[Chugalug] Bitcoins: It's all about cash, that is, the real stuff
boodaddy at gmail.com
Wed Sep 4 15:39:20 UTC 2013
there is no central authority in bitcoin. the entire network of peers
functions to keep the currency managed.
On Sep 4, 2013 11:26 AM, "Rod" <rod-lists at epbfi.com> wrote:
> So who is the central bank? One problems overlooked in the euro crisis is
> that those countries no longer have soveriegn currency that is managed by a
> central bank.
> Even the alleged Central Bank of the European Union lacks the basic
> authority that our Fed. has.
> What is the equivalent in bitcoins?
> On Wed, 04 Sep 2013 02:18:42 -0400, wes <wes at the-wes.com> wrote:
> I don't have a dog in the bitcoin fight, however I do want to bring to
> light one point which you did not address:
> the world needs a usable independent currency.
> as society moves inexorably towards globalization, more and more strife is
> coming from the varying values of money. people are going to war over
> inflation. even if bitcoin crashes and burns, it will serve as a learning
> experience to the next attempt to achieve a global currency. the lessons
> we're learning right now will be our education on the subject.
> if it's a scam, it will eventually come out, and we'll learn how to make
> the next one non-scammy. until then, people should be free to invest in
> this hobby, to win or lose money as they see fit. most of the audience your
> messages are reaching are very aware individuals who aren't easily fooled.
> every time you repeat "you're all being scammed!" you are insulting our
> collective intelligence.
> that doesn't mean I think you should refrain from commenting on the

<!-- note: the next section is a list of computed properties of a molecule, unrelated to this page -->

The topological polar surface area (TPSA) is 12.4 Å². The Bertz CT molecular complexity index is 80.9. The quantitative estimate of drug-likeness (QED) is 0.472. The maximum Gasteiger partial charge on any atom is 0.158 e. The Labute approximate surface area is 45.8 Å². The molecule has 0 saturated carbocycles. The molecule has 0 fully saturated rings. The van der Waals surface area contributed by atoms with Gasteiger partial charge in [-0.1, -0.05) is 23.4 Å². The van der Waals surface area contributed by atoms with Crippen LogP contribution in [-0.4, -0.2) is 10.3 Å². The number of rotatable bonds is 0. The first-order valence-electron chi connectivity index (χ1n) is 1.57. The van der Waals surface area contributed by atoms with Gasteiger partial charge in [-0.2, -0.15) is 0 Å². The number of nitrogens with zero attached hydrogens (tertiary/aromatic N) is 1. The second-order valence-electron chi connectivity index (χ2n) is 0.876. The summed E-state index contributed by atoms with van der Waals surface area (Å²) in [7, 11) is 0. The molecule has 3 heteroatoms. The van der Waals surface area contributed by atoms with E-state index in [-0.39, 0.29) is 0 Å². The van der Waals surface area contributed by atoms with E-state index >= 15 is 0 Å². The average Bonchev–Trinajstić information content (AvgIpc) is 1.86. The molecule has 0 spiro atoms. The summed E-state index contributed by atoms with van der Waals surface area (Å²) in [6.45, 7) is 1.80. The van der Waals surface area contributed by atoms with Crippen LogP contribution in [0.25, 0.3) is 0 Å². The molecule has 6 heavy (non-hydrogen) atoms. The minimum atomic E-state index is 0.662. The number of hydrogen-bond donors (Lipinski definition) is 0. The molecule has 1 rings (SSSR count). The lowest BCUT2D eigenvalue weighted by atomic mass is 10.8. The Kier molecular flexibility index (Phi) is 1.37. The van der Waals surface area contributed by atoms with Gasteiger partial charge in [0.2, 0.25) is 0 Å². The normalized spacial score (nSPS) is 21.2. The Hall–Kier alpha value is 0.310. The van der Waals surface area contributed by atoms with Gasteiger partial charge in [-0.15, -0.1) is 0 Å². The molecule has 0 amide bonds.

> subject, but I would really like to see something more specific or
> substantial. most of what I'm seeing from you can be paraphrased as the
> above repeated statement.
> On Tue, Sep 3, 2013 at 9:23 PM, Mike Robinson <miker at sundialservices.com>wrote:
>> Now, mining has largely become a matter of getting your hands on the
>> miners [[ early enough to generate a profit (barring another bubble). ]]
>> are [[ very few ]] [[ technical ]] barriers to mining other than cash.
>> Right now, that
>> requires a minimum $5K [[ investment ]] and [[ may ]] not deliver returns
>> [[ any time soon
>> (if at all). ]] [[ That is, barring another bubble. ]]
>> "There are none so blind as those who will not see."
>> YES, "there are NO technical barriers to 'mining.'" Other than the O-N-E
>> ... T-H-I-N-G ... that actually matters to the clever mathematicians who
>> conceived of it:
>> UNITED STATES DOLLARS.
>> You're paying $5,000 USD for "a magical money machine," and it's
>> S-L-O-W-L-Y dawning on you that the words which I have enclosed in [[
>> double brackets ]] can be omitted entirely from these sentences.
>> You're being very cleverly suckered. It's as simple as that. And,
>> you're pouring serious money ( >= $5000 USD ) into "the same damn con" that
>> has been foisted upon "clever, smart" (sic) people, well, since time began.
>> "Public-key cryptography" is designed around a truly-intractable (so far
>> as we know ...) mathematical problem. Whereas "bitcoin" is designed around
>> a =difficult= problem (at least, "difficult" in the way that all of you
>> have been taught to approach it ...), yet "not so difficult that it cannot
>> be, by sheer brute force, periodically solved." A quarter has to drop out
>> of the one-armed bandit now and then, just to keep the suckers going.
>> Obviously, there IS a "private key" to this puzzle, and, equally
>> obviously, you don't have it. All of this is plenty good enough to enable
>> people to sell you(!) these mathematical one-armed bandits for $5,000 USD a
>> There is no "bubble." There is only: "sucker."
>> " ... and two to take him."
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